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Spain Gets 'Excited' About Almodovar's Latest Before U.S. Release (TRAILER)

Photo of Tom Brueggemann By Tom Brueggemann | Thompson on Hollywood March 14, 2013 at 6:29AM

Pedro Almodovar’s new comedy “I’m So Excited” (“Los Amantes Pasajeros”) opened to the highest take of any his films in his native Spain last weekend in its initial release. The film, to be released in the U.S. on June 27 by his usual American distributor Sony Pictures Classics, grossed about $2.6 million on 295 screens for the number two position behind “Oz: The Great and Powerful” (which grossed close to $2.7 million on more than twice as many screens). The per screen average for “Excited” though was slightly better than what “Oz” had, even though this was the widest release ever for an Almodovar film opening in Spain.
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Pedro Almodovar's 'I'm So Excited'
Pedro Almodovar's 'I'm So Excited'


Pedro Almodovar’s new comedy “I’m So Excited” (“Los Amantes Pasajeros”) opened to the highest take of any his films in his native Spain last weekend in its initial release. The film, to be released in the U.S. on June 27 by his usual American distributor Sony Pictures Classics, grossed about $2.6 million on 295 screens for the number two position behind “Oz: The Great and Powerful” (which grossed close to $2.7 million on more than twice as many screens). The per screen average for “Excited” was slightly better than “Oz,” even though this was the widest release ever for an Almodovar film opening in Spain.

The gross topped his previous best, “Volver” ($2.27 million, although with lower ticket prices it had about a third more ticket buyers). That Penelope Cruz-starring film ended up over $13 million locally and $85 million worldwide.

The short (89 minute) film takes place on a troubled cross-Atlantic plane trip where its flamboyant flight crew tries to pacify a group of neurotic passengers as the pilots struggle to bring the craft in for a safe landing. Initial reaction suggests that the film is a throwback to Almodovar’s earlier films (such as “Women on the Verge of a Nervous Breakdown”) in its tone, with gay and otherwise gender-related humor as well as local satirical references, particularly to Spain's current political and economic crises. Its cast includes a cross-section of Spanish actors who have appeared in his films over the years, from Penelope Cruz and Antonio Banderas (in small cameos) to Cecilia Roth, who plays one of the business-class passengers.

The strong opening came despite reported mixed reviews from Spanish critics, who have in recent years been less favorable to the director’s work than foreign, particularly American critics. Meantime, the trade press published their reaction from Madrid-based critics, who came in favorable. Jonathan Holland in Variety called the film “hugely entertaining” without breaking new ground, and said it “might find him new fans.”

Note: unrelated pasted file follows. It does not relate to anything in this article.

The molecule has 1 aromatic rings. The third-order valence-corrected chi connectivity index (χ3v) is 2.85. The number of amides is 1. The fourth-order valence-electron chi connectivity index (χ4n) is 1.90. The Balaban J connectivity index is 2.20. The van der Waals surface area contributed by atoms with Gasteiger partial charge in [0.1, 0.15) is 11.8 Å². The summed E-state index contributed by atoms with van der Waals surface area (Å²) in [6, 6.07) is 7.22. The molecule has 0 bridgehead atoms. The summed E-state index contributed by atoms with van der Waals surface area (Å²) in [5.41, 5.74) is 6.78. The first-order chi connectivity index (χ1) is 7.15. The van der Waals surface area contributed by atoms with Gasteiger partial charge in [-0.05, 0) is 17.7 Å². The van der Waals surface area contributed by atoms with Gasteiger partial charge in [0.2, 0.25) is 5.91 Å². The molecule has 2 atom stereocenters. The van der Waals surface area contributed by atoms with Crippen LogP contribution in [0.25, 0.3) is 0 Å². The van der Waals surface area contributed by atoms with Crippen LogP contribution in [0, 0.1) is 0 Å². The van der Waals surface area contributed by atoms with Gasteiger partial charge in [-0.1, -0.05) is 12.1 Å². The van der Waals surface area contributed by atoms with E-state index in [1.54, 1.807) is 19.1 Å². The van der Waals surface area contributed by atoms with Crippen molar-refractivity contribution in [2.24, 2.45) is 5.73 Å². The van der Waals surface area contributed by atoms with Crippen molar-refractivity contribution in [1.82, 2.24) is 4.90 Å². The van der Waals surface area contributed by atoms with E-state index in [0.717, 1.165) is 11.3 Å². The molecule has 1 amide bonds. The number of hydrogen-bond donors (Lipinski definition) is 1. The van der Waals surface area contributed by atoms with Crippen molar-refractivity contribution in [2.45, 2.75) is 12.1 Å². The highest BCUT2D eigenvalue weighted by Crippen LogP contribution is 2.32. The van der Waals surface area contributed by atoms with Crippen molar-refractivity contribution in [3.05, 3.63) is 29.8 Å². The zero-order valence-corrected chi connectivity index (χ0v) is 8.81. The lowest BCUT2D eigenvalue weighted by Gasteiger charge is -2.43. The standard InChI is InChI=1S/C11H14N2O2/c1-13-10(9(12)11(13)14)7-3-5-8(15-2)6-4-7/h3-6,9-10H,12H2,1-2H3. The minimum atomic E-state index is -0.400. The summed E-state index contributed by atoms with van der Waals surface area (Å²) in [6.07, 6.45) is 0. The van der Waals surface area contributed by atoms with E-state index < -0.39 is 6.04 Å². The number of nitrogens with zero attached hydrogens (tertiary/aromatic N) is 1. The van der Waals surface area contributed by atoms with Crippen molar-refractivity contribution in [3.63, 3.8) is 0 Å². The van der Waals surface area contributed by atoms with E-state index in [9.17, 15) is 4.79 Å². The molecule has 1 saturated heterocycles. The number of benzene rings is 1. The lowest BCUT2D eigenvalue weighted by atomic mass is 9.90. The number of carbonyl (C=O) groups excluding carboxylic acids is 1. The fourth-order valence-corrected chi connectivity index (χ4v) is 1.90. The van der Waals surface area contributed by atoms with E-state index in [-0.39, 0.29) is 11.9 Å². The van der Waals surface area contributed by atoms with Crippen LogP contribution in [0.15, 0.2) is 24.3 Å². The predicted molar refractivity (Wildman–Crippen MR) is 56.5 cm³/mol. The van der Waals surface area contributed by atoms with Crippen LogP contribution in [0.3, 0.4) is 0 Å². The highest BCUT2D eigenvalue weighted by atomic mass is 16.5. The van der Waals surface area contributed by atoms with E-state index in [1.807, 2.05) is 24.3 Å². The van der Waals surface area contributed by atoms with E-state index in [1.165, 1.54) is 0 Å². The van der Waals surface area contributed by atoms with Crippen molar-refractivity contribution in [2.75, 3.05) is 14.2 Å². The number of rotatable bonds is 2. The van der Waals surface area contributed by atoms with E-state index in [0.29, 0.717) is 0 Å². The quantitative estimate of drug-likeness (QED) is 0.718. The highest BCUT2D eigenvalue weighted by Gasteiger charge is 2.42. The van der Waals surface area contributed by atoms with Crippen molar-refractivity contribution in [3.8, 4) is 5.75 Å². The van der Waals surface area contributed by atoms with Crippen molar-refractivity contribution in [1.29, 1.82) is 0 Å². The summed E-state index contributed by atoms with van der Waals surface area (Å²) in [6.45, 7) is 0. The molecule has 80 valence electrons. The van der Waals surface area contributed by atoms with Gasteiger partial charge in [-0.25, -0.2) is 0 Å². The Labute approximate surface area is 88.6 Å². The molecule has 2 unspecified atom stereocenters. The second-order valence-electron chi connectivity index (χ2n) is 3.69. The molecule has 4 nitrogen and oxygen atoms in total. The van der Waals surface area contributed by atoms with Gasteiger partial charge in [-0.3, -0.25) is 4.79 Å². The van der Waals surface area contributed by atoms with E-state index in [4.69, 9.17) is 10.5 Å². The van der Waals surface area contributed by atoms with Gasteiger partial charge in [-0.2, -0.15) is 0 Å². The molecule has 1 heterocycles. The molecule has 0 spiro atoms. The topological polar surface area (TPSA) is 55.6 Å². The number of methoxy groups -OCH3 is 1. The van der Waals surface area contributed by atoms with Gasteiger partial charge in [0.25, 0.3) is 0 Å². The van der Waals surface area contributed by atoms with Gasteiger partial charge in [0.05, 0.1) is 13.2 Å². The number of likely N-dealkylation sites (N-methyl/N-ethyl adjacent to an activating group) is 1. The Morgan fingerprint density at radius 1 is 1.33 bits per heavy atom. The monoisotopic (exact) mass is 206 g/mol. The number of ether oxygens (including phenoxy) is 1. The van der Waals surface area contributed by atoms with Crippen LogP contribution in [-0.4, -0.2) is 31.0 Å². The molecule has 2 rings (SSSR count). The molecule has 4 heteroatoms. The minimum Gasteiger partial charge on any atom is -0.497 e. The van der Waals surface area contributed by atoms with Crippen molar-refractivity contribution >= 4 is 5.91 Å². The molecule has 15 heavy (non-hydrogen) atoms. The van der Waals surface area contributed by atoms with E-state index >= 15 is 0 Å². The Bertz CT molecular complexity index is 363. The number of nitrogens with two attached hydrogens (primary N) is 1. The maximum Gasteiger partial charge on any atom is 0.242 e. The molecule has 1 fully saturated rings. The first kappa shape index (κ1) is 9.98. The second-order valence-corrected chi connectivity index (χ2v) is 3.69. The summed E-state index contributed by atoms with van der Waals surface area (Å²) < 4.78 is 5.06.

Screen’s  Mark Adams described the film as “camp, kitsch and deliciously entertaining” while finding similarity to the director’s early less dramatic work. Jordan Mintzer of Hollywood Reporter was more mixed, describing it as “rowdy and raunchy” but also saying this “makes for a bumpy flight.” This was in contrast to some of the Spanish reaction (Madrid’s leading paper El Pais and its critic Carlos Boyero described the film as “an embarrassment.”) Coming off a high-level marketing campaign that elevated interest even above usual levels for his work at home, the strong negative reaction might have actually helped to increase awareness. Controversy sells.

Unlike most of Almodovar’s recent films, “I’m So Excited” will not show at this year’s Cannes (past showing usually have followed their Spanish opening), partly because it opens this month in two of Europe’s largest markets, Italy and France.

Among contemporary non-English language European auteurs, Almodovar has been the most consistent it getting high profile American releases (only Michael Haneke and Lars von Trier compare, and their track records have been uneven). "I'm So Excited" remains one of the most highly anticipated new subtitled releases of the year.

This article is related to: Pedro Almodóvar, Sony Pictures Classics, Box Office, Box Office, Box Office


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Born and raised in Manhattan, Anne Thompson grew up going to the Thalia and The New Yorker and wound up at grad Cinema Studies at NYU. She worked at United Artists and Film Comment before heading west as that magazine's west coast editor. She wrote for the LA Weekly, Sight and Sound, Empire, The New York Times and Entertainment Weekly before serving as West Coast Editor of Premiere. She wrote for The Washington Post, The London Observer, Wired, More, and Vanity Fair, and did staff stints at The Hollywood Reporter and Variety. She eventually took her blog Thompson on Hollywood to Indiewire. She taught film criticism at USC Critical Studies, and continues to host the fall semester of “Sneak Previews” for UCLA Extension.